A coffee machine is like a car. Every 12 months or 15,000 miles you need to service your car or things will start to go wrong. All coffee makers are the same regardless of the type, they need to be maintained to stay in good condition. Knowing how to clean and maintain your coffee machine is crucial to achieving consistently high-quality coffee.
My home gets cleaned thoroughly once a week but it tends to be focussed only on the things that are visible to the naked eye.
Cleaning my home includes cleaning my coffee machine which gets a good wipe down after every couple of uses because I can see loose coffee grounds lingering on the machine or on the worksurface.
I make sure the exterior of the coffee maker is always looking good by giving it a quick blast with a cleaning spray and a wipe down with a piece of kitchen roll does the job in seconds.
Job done right? Well actually no. By only cleaning the outside of your coffee machine it is being severely neglected and left without maintenance for long enough you will start to get bad tasting coffee and it will eventually damage the machine.
My house is pretty clean but when I opened the cupboard in my kitchen where we store all the food that doesn’t need to go in the fridge and I grabbed the honey I found that the bottom of the jar was stuck to the shelve because some honey had escaped from the jar and trickled down the side.
I got out a cloth and wiped down the part of the shelve that had some honey on it and it was at that point I realised that all the shelves inside my cupboard needed some attention!
On closer inspection, there was a bit of sugar and some crushed peppercorns and some grains of salt. Once I gave it some thought I realised that it had probably been a good couple of months since I cleaned the inside of my cupboards.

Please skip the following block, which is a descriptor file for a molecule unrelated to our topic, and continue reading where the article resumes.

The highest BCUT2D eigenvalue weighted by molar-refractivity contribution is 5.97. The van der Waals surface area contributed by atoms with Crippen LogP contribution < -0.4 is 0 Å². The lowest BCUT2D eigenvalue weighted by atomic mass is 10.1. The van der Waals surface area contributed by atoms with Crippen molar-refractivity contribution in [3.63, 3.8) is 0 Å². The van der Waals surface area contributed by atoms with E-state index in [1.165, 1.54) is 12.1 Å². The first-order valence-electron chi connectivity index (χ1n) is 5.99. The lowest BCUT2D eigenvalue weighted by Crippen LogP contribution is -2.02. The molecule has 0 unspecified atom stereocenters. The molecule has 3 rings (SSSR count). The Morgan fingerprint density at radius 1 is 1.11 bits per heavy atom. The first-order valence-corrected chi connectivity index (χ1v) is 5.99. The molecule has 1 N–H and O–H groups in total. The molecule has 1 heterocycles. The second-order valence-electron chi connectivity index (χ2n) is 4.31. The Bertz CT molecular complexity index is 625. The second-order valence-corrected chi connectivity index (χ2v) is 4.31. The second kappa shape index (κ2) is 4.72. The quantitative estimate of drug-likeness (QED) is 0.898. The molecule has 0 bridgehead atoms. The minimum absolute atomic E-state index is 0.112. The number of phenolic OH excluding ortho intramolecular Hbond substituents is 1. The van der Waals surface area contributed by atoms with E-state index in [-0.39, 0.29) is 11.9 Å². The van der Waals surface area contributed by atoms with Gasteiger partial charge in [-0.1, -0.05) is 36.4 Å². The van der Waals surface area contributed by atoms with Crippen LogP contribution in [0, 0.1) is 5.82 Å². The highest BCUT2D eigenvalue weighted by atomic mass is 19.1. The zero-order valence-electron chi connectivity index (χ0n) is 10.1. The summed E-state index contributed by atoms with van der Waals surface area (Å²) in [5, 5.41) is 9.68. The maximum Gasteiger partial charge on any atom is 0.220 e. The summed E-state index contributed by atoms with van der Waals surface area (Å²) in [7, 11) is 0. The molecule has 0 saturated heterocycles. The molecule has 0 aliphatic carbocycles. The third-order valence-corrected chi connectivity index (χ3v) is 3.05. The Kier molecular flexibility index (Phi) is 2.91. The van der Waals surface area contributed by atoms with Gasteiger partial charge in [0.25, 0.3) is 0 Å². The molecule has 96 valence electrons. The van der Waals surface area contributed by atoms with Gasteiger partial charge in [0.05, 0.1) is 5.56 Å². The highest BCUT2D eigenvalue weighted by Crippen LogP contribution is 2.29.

The phrase “out of sight, out of mind” was applied to my cupboards. Not intentionally, it’s just that I wasn’t looking on a daily basis at the inside of my cupboards.
You can’t see the inside of your coffee machine but if you could then you would definitely give it a bit more regular care and attention.
If you leave your coffee machine for a couple of months without cleaning the inside then it’s going to look a lot like the inside of your cupboards that have been left longer than they should have, but worse.
If you look after the internal parts then you will likely get many years of happy use but left without any love or care and you are looking at expensive professional service repairs or even worse it may be consigned to coffee machine heaven.
Everyone has incredibly busy life’s and if you have to put something off until next week or next month then cleaning the coffee machine is going to come pretty close to the top of the “I’ll do it next week” list.
Because you can’t see it you can’t be bothered but it’s actually really simple to do and won’t take up more than about 15 minutes of your time maximum.
This guide is specifically for coffee machines that you plug into the wall and covers the following types of machines:
- Espresso machines
- Bean to cup coffee machines
- Filter coffee machines
- Nespresso machines
- Dolce Gusto machines
- Tassimo machines
These are all machines that have hidden internal parts that need attention on a reasonably regular basis.
If you make your coffee with a cafetière or you use a stovetop coffee maker then all of the parts are visible. A good clean with soap and water will do the job on those and no further treatment is required.
How often should you clean and descale a coffee machine?
Different manufacturers will give you slightly different advice. Some recommend monthly, some every couple of months and sometimes even longer.
A lot of the time when you set up a new coffee machine you will be asked by the machine to set the water hardness where you live and that will determine how often you need to clean the internal parts of your machine using a cleaning solution.
If you live in a hard water area then you will need to clean your machine more often than if you live in a soft water area.
When you set the water hardness level on your coffee machine all that does is count a set number of times you make a coffee and then a warning light will come on to let you know it’s time to run a cleaning cycle.